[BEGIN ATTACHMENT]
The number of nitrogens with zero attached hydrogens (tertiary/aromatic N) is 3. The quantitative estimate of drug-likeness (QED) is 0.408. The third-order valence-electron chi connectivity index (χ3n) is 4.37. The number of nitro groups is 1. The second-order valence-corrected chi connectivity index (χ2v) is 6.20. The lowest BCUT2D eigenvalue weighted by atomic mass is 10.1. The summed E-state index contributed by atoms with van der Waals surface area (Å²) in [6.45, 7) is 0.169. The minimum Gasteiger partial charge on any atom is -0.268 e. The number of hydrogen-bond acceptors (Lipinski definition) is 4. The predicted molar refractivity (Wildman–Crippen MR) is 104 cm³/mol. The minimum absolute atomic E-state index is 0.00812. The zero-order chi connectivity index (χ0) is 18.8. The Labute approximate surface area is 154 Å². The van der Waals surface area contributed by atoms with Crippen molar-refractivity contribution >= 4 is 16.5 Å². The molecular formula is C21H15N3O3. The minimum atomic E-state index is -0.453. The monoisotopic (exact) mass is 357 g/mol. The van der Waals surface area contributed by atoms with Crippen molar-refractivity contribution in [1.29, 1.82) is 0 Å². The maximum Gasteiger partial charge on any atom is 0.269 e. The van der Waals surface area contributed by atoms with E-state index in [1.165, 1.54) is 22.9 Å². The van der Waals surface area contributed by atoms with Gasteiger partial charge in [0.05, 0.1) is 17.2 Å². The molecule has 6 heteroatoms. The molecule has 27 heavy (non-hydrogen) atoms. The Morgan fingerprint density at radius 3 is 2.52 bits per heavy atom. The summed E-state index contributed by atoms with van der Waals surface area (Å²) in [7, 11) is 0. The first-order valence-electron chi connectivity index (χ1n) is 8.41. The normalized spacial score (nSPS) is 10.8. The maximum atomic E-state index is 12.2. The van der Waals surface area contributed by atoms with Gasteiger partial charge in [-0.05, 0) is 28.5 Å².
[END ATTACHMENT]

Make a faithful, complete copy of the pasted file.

The number of nitrogens with zero attached hydrogens (tertiary/aromatic N) is 3. The quantitative estimate of drug-likeness (QED) is 0.408. The third-order valence-electron chi connectivity index (χ3n) is 4.37. The number of nitro groups is 1. The second-order valence-corrected chi connectivity index (χ2v) is 6.20. The lowest BCUT2D eigenvalue weighted by atomic mass is 10.1. The summed E-state index contributed by atoms with van der Waals surface area (Å²) in [6.45, 7) is 0.169. The minimum Gasteiger partial charge on any atom is -0.268 e. The number of hydrogen-bond acceptors (Lipinski definition) is 4. The predicted molar refractivity (Wildman–Crippen MR) is 104 cm³/mol. The minimum absolute atomic E-state index is 0.00812. The zero-order chi connectivity index (χ0) is 18.8. The Labute approximate surface area is 154 Å². The van der Waals surface area contributed by atoms with Crippen molar-refractivity contribution >= 4 is 16.5 Å². The molecular formula is C21H15N3O3. The minimum atomic E-state index is -0.453. The monoisotopic (exact) mass is 357 g/mol. The van der Waals surface area contributed by atoms with Crippen molar-refractivity contribution in [1.29, 1.82) is 0 Å². The maximum Gasteiger partial charge on any atom is 0.269 e. The van der Waals surface area contributed by atoms with E-state index in [1.165, 1.54) is 22.9 Å². The van der Waals surface area contributed by atoms with Gasteiger partial charge in [0.05, 0.1) is 17.2 Å². The molecule has 6 heteroatoms. The molecule has 27 heavy (non-hydrogen) atoms. The Morgan fingerprint density at radius 3 is 2.52 bits per heavy atom. The summed E-state index contributed by atoms with van der Waals surface area (Å²) in [7, 11) is 0. The first-order valence-electron chi connectivity index (χ1n) is 8.41. The normalized spacial score (nSPS) is 10.8. The maximum atomic E-state index is 12.2. The van der Waals surface area contributed by atoms with Gasteiger partial charge in [-0.05, 0) is 28.5 Å².